Things couldn’t be any better for the Korean electronics giant after its last flagship phone, the Galaxy Note 7, burst into flames last year and threatened to ruin the entire company.
And yet, Samsung refuses to let the tainted Note 7 stay dead — a decision that could end up ruining all of the good fortune it’s rebuilt.
A new report from Korea’s ET News published Wednesday says Samsung will begin selling recycled Note 7’s in South Korea starting in June.
The recycled/refurbished/reworked “Galaxy Note 7 R” as it’ll reportedly be called, will look identical to the original Note 7 and have the same functions. The only change to the Note 7 R will be its battery capacity: 3,200 mAh instead of the original 3,500 mAh.
This aligns with what Samsung said in March: “The objective of introducing refurbished devices is solely to reduce and minimize any environmental impact,” a Samsung spokesperson told Mashable.
I can sympathize with selling recycled phones; I’m all for reducing as much e-waste as possible as the next person. And I’m sure Greenpeace’s protest at Samsung’s Mobile World Congress press conference in February pushed Samsung to consider recycling as many Note 7’s as it could instead of just dumping them all into a landfill somewhere, but actually selling recycled Note 7’s is a terrible idea. Here’s why.
Actually selling recycled Note 7’s is a terrible idea.
The No. 1 thing Samsung needed to do following the Note 7’s two global recalls, its discontinuation, and a public conference detailing what went wrong, was to change the conversation.
Shift the chatter from the stained phone brand and faulty batteries that were too big to fit in the chassis to how amazingly sexy and powerful the Galaxy S8 is.
And Samsung did just that — successfully, too. It took nearly six months, but everyone is now talking about the Galaxy S8 instead of the Note 7’s flaws.
So why the hell is Samsung digging up a product that it already officially declared dead, that became the butt of internet jokes (Note 7’s as hand grenades in Grand Theft Auto anyone?), and it so desperately tried to get people to forget?
The conversation’s moved on to something positive for the company. Bringing up the Note 7 (in any capacity) only reminds people the Note 7 isn’t truly dead. It’s bad air.
Sure, the e-waste thing is a problem, but is selling 300,000 Note 7 R’s with smaller batteries that presumably fit better in the device’s body actually worth any potential complications?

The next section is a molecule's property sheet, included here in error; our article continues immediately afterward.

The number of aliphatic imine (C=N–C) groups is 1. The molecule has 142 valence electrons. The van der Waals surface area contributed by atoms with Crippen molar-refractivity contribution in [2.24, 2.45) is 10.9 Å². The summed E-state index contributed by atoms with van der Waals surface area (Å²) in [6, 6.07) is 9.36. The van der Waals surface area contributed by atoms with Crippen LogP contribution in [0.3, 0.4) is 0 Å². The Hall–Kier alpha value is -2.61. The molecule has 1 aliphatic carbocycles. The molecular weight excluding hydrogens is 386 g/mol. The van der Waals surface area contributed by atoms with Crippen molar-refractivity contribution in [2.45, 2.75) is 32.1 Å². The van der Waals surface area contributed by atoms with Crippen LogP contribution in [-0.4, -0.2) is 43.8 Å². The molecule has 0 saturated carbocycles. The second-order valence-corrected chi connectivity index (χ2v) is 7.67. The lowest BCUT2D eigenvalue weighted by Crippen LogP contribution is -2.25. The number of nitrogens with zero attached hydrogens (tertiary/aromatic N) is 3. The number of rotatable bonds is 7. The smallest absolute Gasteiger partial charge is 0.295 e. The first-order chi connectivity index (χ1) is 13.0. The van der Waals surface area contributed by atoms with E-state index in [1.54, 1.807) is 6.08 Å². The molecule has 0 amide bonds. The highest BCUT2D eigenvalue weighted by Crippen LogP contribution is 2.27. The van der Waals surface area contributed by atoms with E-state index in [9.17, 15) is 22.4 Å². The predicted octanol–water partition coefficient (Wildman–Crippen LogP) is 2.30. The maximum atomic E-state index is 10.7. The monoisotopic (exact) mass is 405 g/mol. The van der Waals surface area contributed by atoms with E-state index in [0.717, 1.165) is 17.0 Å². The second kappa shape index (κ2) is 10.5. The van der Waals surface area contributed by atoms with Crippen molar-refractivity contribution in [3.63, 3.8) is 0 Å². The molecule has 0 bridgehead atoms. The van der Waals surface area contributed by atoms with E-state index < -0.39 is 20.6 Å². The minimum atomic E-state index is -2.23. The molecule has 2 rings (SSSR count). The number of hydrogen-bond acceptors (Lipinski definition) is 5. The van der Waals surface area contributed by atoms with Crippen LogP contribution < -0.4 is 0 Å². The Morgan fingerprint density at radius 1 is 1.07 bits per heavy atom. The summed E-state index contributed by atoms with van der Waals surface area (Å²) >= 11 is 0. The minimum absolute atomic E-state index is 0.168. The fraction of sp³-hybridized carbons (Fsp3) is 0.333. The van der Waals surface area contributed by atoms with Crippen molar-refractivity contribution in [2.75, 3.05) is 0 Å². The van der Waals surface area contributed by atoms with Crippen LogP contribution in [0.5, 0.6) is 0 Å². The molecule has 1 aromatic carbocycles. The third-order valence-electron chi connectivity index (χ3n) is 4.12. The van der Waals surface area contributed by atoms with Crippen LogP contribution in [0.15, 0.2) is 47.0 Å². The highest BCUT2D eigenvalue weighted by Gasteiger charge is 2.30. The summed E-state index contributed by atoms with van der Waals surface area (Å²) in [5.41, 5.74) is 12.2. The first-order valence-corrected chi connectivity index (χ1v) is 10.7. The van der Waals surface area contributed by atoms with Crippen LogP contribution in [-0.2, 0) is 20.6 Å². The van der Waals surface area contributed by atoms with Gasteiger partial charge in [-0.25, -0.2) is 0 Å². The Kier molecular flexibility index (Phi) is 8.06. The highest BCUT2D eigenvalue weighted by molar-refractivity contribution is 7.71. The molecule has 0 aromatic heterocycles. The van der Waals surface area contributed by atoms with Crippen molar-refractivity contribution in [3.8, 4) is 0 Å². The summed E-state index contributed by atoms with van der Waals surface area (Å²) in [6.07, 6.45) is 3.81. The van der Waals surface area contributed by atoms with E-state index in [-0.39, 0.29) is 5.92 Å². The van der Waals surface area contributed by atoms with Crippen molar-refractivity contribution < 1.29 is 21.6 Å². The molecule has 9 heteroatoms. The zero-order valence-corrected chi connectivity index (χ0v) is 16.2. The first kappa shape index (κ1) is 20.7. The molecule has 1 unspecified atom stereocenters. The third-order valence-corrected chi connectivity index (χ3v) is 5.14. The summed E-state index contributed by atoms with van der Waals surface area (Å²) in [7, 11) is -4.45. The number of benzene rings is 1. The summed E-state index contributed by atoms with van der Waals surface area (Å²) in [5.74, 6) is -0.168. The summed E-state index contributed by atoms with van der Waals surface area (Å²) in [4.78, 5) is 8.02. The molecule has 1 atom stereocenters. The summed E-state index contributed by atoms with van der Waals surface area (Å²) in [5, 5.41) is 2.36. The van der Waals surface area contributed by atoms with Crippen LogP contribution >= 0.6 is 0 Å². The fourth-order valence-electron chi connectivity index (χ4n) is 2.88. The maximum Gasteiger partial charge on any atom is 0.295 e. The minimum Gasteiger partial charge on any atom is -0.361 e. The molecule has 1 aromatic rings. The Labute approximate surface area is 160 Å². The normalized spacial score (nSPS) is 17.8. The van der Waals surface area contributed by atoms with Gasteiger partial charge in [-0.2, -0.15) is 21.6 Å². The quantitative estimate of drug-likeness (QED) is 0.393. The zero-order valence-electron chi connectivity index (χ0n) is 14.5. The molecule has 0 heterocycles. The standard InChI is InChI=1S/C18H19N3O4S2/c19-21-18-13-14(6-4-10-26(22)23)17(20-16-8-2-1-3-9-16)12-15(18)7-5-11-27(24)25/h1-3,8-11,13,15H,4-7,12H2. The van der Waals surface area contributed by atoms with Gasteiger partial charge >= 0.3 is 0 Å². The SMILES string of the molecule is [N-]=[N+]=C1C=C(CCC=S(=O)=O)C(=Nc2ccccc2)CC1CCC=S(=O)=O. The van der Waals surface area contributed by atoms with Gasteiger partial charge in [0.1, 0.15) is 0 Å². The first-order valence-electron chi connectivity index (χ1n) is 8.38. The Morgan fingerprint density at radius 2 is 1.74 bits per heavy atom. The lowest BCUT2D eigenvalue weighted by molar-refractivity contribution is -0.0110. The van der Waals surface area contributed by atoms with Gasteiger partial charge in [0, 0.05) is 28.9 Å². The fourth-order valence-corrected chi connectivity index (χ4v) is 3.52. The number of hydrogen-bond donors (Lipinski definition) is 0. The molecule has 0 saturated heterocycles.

I don’t think so. The Note 7 was a great phone… until it started exploding. And got banned from airplanes. And got recalled — twice. And then was discontinued. And then Samsung and carriers issued software updates to brick the last holdouts.
Look, I’m sure Samsung’s thoroughly testing the Note 7 R’s before selling them, and I hope the batteries are going through the same 8-point battery safety check as the Galaxy S8, but if even a single one of the Note 7 R’s catch fire or explode (it doesn’t matter what the cause is), Samsung will be screwed all over again. Who the heck would trust a Samsung phone ever again if more phones exploded and they are none other than Note 7s?
Worse, it’s not like the Note 7 R will even be sold at huge discount. If ETNews is right, the phone will still cost about $620. It’s about $260 less than the original Note 7’s price, but anything less than 50% off is ridiculous. Six hundred bucks is still pretty damn expensive for a phone that’s not the new flagship and has a tainted history.
Aside from the truly diehard Note 7 fans (and I mean the most devoted), who have no fear of using the phone, nobody should risk their life (or those around them) with the Note 7 R.
You could also say, well, Samsung’s not selling the Note 7 R in the U.S. — only in South Korea and maybe a few other regions. You could also argue that the company seems to think the phones are safe enough to be used to watch over its 8-point battery safety check in its factories, but that’s missing still the point. The Note 7 (in all of its incarnations) — in any sane person’s eyes — was and is an unsafe and ruined phone. It will never shake that stigma off.